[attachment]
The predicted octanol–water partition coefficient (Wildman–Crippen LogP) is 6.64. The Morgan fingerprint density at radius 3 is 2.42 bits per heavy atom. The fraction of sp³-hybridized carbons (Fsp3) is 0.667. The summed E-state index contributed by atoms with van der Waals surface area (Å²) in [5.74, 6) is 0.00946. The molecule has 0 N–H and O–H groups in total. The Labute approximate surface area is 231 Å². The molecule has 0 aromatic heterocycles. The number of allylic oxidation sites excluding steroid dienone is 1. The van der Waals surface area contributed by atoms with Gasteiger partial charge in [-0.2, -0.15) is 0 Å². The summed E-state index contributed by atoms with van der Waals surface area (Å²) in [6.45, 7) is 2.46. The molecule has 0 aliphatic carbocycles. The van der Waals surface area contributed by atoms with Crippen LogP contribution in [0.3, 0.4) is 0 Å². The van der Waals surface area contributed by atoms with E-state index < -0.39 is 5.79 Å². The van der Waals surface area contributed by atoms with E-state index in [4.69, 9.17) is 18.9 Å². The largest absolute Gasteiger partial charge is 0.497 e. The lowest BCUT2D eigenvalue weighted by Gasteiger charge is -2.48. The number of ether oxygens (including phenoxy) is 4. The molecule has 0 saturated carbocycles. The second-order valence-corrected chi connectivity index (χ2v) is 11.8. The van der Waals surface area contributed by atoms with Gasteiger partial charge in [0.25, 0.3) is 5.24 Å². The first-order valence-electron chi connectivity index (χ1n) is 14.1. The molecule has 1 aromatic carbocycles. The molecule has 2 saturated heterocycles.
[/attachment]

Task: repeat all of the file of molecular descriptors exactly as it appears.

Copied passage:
The predicted octanol–water partition coefficient (Wildman–Crippen LogP) is 6.64. The Morgan fingerprint density at radius 3 is 2.42 bits per heavy atom. The fraction of sp³-hybridized carbons (Fsp3) is 0.667. The summed E-state index contributed by atoms with van der Waals surface area (Å²) in [5.74, 6) is 0.00946. The molecule has 0 N–H and O–H groups in total. The Labute approximate surface area is 231 Å². The molecule has 0 aromatic heterocycles. The number of allylic oxidation sites excluding steroid dienone is 1. The van der Waals surface area contributed by atoms with Gasteiger partial charge in [-0.2, -0.15) is 0 Å². The summed E-state index contributed by atoms with van der Waals surface area (Å²) in [6.45, 7) is 2.46. The molecule has 0 aliphatic carbocycles. The van der Waals surface area contributed by atoms with Crippen LogP contribution in [0.3, 0.4) is 0 Å². The van der Waals surface area contributed by atoms with E-state index < -0.39 is 5.79 Å². The van der Waals surface area contributed by atoms with E-state index in [4.69, 9.17) is 18.9 Å². The largest absolute Gasteiger partial charge is 0.497 e. The lowest BCUT2D eigenvalue weighted by Gasteiger charge is -2.48. The number of ether oxygens (including phenoxy) is 4. The molecule has 0 saturated carbocycles. The second-order valence-corrected chi connectivity index (χ2v) is 11.8. The van der Waals surface area contributed by atoms with Gasteiger partial charge in [0.25, 0.3) is 5.24 Å². The first-order valence-electron chi connectivity index (χ1n) is 14.1. The molecule has 1 aromatic carbocycles. The molecule has 2 saturated heterocycles.